Recent headlines may give eco entrepreneurs a reason to worry!
Clorox Launches Greenworks
Organic Brands Bought Up by Large Corporations
In fact some of the bigger independent players in the natural and organic arena are doing just that according to a recent NY Times article.
“The whole landscape is shifting, and I think everyone is struggling to redefine their strategy in the midst of huge change that ain’t finished,” said Jeffrey Hollender, the president of Seventh Generation, which makes nontoxic household products like cleaners and diapers. “It’s still sort of in the early stages.”
Smaller manufacturers of green products like independents, Simple Green and Seventh Generation may have something to worry about. As going green becomes hip, more and more large companies are either buying out established eco friendly companies or starting their own green divisions. Those who have been around awhile have seen this happen in other types of businesses and know how hard it can be to maintain a socially responsible identity and still grow a business.
The core of the issue is usually the distribution deals that large, established companies are able to make with large well known retailers. For example, it’s much easier for Clorox to sell one more line of products into Wal-Mart than it is for a small eco-cleaner company. Conversely, as Wal-Mart begins to look for green brands smaller companies which once only sold their products to natural stores suddenly have the opportunity to enter the big chains.
Then of course as consumers realize ec- products can be bought without a special trip to their natural grocery store, they forgo their trip and the natural grocery store begins to suffer. Whole Foods, for their part is invested in denying this trend.
Whole Foods, meanwhile, is striving to remain unique as the small upstart brands that have come to define the store are being lured by buyout offers and bigger grocery chains. Whole Foods does not want to compete on price with discount retailers.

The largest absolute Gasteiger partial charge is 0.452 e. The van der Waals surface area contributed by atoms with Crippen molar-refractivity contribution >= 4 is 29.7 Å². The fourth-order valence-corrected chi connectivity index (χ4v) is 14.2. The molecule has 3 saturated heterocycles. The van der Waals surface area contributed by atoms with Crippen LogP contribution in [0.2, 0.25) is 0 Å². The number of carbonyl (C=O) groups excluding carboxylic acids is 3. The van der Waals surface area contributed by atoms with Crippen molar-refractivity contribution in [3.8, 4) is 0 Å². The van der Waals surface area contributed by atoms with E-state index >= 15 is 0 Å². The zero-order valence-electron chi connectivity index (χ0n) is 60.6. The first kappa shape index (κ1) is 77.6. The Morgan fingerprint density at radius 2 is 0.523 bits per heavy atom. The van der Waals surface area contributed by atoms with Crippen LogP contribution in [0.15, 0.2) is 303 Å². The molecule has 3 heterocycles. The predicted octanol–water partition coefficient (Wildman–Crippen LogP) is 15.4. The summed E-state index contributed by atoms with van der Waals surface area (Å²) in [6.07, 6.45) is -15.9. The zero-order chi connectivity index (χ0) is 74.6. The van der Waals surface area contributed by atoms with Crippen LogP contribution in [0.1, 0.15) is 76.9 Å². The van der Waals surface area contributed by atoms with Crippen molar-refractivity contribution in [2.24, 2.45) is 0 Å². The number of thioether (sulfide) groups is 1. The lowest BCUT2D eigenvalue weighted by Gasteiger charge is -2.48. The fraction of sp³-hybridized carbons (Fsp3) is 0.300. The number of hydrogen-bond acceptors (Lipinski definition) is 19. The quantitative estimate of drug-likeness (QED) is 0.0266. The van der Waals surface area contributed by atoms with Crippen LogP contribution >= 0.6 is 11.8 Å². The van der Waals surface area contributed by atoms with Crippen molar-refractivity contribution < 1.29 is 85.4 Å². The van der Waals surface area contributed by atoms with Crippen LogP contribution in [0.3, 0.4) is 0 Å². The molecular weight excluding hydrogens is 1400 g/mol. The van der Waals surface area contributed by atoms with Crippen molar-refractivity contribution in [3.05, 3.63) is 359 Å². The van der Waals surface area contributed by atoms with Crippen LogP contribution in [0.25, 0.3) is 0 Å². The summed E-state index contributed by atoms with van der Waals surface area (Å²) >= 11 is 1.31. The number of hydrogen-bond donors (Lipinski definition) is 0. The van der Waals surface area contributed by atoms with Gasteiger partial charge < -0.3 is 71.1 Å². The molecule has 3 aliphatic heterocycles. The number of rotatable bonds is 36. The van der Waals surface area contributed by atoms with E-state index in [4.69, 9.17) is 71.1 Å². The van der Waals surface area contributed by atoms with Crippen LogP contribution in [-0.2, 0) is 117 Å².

“We are just not going to be taken for granted,” Mr. Robb said, adding that the company may drop brands that have “migrated in not a sustainable direction.” The chain, he said, is “going to look for people who want to partner primarily with Whole Foods.”
Perhaps their strategy will work. In the meantime, eco entrepreneurs have some decisions to make: Sell out or fight Goliath. Deciding which is the right choice for your business takes some thought.
Ben and Jerry, founders of the ice cream business which bears their names, attest to the ideological struggles they went through after their sale to Unilever in their book. Various other entrepreneurs chose to stay the course and maintained their share of the green market. A few, such as Anita Roddick of The Body Shop, have been able have been able to carve out a niche market and grow into an international franchise.
Surveying the market, making some educated guesses on where it is going and understanding the natural business cycle are a priority for eco-entrepreneurs today.
What do you plan to do?